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6.16: Sedimentary Structures Preserved in Bedding

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    10233
    • Contributed by Miracosta Oceanography 101
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    Sedimentary structures preserved in bedding

    Sedimentary deposits (including sediments and sedimentary rocks) commonly preserve evidence of how they were deposited. Anyone who has been to the beach or a sand dune area have seen ripple marks created by the movement of sand under the influence of wind or water. Listed below are examples of sedimentary structures preserved in bedding of ancient sedimentary rocks. The processes that created them are the same that can be observed occurring today.

    • ripple marks—a series of small ridges produced in sand by water currents or by wind (Figure 6.59).
    • cross bedding—inclined sedimentary structures in a horizontal unit of rock. These tilted structures are deposits from bedforms such as ripples and dunes, and they indicate that the depositional environment contained a flowing fluid (typically, water or wind) (Figure 6.60 and 6-61).
    • desiccation cracks—mudcracks; irregular fracture formed by shrinkage of clay, silt, or mud under the drying effects of atmospheric conditions at the surface (Figure 6.58).
    • graded bedding—bed is one characterized by a systematic change in grain or clast size from the base of the bed to the top. Large fragments tend to settle out fastest from a slowing turbulent flow.
    • biological structures—many kinds of organisms burrow or bore into sediments creating holes for feeding or for shelter (or both). Most marine sedimentary beds preserve bioturbation features - bioturbation means "churning of the sediments" as organisms, typically worms, shrimp, and other invertebrates work through the sediments to eat decaying organic mater (or other organisms feeding there). They also use the burrows as shelter or nesting site. Very often the traces are preserved as structures in the sediment. Trackways, burrows, or resting sites are also common structures preserved in marine sediments.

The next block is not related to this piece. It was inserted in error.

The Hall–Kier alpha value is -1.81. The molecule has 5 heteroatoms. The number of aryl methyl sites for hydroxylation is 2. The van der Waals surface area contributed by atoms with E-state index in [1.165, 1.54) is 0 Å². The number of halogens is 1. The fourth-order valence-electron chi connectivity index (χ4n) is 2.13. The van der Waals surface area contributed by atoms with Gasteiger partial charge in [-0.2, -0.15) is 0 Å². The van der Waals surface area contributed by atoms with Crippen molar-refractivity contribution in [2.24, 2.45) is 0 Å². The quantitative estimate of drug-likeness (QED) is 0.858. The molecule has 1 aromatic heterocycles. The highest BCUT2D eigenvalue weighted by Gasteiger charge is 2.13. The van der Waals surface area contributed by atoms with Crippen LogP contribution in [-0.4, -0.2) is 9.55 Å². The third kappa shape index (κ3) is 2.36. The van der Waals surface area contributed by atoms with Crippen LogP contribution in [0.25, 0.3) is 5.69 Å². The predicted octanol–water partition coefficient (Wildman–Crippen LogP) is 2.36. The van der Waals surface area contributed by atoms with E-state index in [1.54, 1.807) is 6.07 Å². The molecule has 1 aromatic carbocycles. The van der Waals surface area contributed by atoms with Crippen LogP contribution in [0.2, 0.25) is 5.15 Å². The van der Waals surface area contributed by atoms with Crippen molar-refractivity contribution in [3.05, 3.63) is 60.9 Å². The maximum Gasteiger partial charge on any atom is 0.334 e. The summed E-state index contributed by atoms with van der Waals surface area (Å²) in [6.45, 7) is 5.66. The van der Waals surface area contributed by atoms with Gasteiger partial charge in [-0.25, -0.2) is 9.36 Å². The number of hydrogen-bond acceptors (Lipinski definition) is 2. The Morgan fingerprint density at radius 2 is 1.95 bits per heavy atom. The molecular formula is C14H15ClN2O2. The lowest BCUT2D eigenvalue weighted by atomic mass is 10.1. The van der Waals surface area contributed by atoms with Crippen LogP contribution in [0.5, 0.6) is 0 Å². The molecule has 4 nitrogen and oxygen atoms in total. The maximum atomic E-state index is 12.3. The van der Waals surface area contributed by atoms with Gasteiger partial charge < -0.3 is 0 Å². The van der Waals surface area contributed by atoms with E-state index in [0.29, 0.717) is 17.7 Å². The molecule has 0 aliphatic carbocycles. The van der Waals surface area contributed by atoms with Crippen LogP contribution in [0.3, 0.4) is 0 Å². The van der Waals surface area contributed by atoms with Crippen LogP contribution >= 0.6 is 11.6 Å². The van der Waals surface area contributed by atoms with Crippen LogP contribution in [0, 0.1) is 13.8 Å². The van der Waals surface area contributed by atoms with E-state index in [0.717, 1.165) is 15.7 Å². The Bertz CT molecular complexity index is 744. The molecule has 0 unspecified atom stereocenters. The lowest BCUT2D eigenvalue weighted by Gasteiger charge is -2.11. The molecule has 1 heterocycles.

bedding cross bedding Migration of ripples, dunes, and sandwaves dessication cracks
    Figure 6.59. Ripple marks on sand dune sand in water deposits form from current flow (air or water) Figure 6.60. Cross bedding in ancient sand dune deposits
    Zion National Park, Utah
    Figure 6.61. Formation of cross bedding caused by the migration of ripples or dunes Figure 6.62. Desiccation mud cracks in Precambrian rocks,
    Grand Canyon, Arizona

    Turbidity Currents and Development of Submarine Canyons and Fans

    A turbidity flows is a turbid, dense current of sediments in suspension moving along downslope and along the bottom of a ocean or lake. In the ocean, turbidity currents can be massive episodic events. They typically form and flow down through a submarine canyon (carved by previous turbidity flows) and accumulate near the base of the continental slope on deep-sea fans. Turbidity flows produces deposits showing graded bedding (Figure 6.63 and 6-64). Slowing turbid currents drop their coarser fractions first (gravel and sand) and the finer silt and clay fractions settle out last.

    Examples of greaded bedding Turbidity currents and graded bedding
    Figure 6.63. Appearance and example of graded bedding in sedimentary deposits. Graded beds will "fine-upward" as currents slow down. They may "coarsen upward" if the energy of the depositing flow (current) increases. Figure 6.64. Turbidity currents flow down slope under water under the influence of gravity. At peak flow, turbidity currents will scour the seabed, but as flow slows and stops, coarse sediments are deposited first, and finer material last.